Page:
This may be an homage to 1980's action comics such as Suicide Squad, and the character design has significant nods to existing Marvel and DC characters, but the artistic design of this book feels like a unique, singular vision. To start, the sequential storytelling in the book is exemplary, as each panels flows one to another. Given than many of the pages have no dialogue, this is a necessity (and that level of visual storytelling is not a skill all artists have). 

There are a number of multi-page fight sequences that effectively convey the power, speed and motion of the fights between the characters. Fiffe also effectively conveys the brutality in these settings; when Wir the armored teen smashes the creature in the chest, you can really feel it. Fiffe accomplishes this both with dynamic lines but also with creative lettering, which has variety and depth and adds to the effect of the scene (as the sound effects become part of the art). He also takes the additional step for certain characters (such as Dy Dy) to use unusual word balloon borders, to convey the alien, odd nature of the character. 

For character design, while many of the characters will feel familiar (Deadshot, Doctor Strange, Doctor Light, Punisher, Nova), each of the designs has been prepared with a great deal of detail and care. Unlike many typical superhero comics, each of the characters has a completely different, easily distinguishable look, feel, physique and set of facial expressions to them. While the art in the book is highly stylized and the facial details somewhat minimalist at times [Editor's note: There looks to be a definite manga influence, based on the sample pages James has selected.-RobM], the facial acting and body language are very effective at conveying everything a reader needs as to the emotions of the characters. Backgrounds are generally rendered in a minimal style, but Fiffe puts the detail and energy where it needs to be in the story. If there's particular detail in a background, you get the sense that it's there because it needs to be there.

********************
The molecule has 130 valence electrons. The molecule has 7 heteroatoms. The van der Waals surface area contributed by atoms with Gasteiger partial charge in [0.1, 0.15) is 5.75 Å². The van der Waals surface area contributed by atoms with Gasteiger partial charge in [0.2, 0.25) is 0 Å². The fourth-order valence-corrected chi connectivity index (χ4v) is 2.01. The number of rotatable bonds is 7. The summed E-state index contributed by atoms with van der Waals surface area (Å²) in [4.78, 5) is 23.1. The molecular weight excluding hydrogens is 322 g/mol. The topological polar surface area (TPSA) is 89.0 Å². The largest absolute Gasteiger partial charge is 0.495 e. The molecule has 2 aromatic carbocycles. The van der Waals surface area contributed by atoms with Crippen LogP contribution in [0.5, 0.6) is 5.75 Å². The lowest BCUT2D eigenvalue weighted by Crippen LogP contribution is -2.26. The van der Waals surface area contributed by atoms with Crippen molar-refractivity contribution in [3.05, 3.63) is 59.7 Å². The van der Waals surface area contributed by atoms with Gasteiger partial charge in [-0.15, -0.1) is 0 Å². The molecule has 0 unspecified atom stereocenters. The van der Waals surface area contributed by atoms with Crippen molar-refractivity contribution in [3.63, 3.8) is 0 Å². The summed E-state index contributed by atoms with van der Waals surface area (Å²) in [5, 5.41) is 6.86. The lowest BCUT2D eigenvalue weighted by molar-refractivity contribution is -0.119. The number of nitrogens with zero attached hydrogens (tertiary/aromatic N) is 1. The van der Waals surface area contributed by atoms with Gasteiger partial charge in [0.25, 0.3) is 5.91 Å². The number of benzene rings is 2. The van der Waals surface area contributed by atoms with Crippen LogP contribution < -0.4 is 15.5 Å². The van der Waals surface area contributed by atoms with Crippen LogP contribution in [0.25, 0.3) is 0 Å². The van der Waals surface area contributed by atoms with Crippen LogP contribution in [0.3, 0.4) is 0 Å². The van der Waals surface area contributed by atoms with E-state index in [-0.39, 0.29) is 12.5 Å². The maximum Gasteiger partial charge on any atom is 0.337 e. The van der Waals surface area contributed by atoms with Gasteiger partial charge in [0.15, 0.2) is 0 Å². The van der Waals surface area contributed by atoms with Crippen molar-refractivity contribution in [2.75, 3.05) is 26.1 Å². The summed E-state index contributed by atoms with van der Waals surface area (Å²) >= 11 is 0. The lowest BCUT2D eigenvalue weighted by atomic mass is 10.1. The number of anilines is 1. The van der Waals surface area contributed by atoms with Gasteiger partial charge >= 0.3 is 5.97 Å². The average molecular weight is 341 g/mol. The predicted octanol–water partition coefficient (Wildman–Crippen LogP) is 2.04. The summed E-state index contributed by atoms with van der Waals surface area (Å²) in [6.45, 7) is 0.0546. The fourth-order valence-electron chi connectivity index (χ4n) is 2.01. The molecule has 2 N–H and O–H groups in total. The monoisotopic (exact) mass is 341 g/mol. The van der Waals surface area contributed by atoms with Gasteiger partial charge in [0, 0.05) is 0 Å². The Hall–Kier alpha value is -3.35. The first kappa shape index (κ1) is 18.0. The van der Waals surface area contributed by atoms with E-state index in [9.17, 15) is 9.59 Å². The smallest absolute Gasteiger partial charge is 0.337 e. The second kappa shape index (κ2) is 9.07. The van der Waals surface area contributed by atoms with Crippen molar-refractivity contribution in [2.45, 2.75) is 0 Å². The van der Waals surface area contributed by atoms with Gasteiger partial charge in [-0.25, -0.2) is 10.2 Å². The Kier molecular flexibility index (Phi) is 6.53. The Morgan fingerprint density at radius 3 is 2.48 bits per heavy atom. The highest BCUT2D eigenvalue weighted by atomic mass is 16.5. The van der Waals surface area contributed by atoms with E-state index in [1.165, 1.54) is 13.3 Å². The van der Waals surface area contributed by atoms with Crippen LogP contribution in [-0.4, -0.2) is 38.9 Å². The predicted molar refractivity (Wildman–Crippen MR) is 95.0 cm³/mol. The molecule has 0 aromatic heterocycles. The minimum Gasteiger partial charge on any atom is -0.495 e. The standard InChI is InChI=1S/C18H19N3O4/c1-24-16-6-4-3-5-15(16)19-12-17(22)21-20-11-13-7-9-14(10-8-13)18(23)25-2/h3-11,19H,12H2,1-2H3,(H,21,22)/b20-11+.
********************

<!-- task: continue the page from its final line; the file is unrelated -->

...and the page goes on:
The story is straightforward and the main elements will feel reasonably familiar to comics readers and fans of the action movie genre. There's combat, betrayal and revenge. What brings it all together and elevates the book (in addition to the art) is that while Fiffe hits many of the typical genre tropes of this kind of (action, superhero revenge) story, he does so in a way that feels knowing and entirely serious, with humor and without irony. The emotions of the characters feel real, rather than simply feeling like some sort of self-refrential homage. Benicio's pain and his heartbreak at his hometown being destroyed at the beginning of the story, and his desire for revenge (though he recognizes the futility of it) are viscerally made real in the story. 

The tensions between the characters are effectively portrayed. The good guys are some pretty bad folks here; they're tough customers, they don't like the boss (but they respect her) and they don't like each other. The dialogue, the hostility, all feels authentic and it really helps sell the story. 

Copra feels like a labor of love - a labor of love that will punch you in the face and shoot you in the kneecaps. I highly recommend it. 

* Astute readers will know this is a paraphrase of a line from the similarly-titled Cobra, another example of 1980's badassery.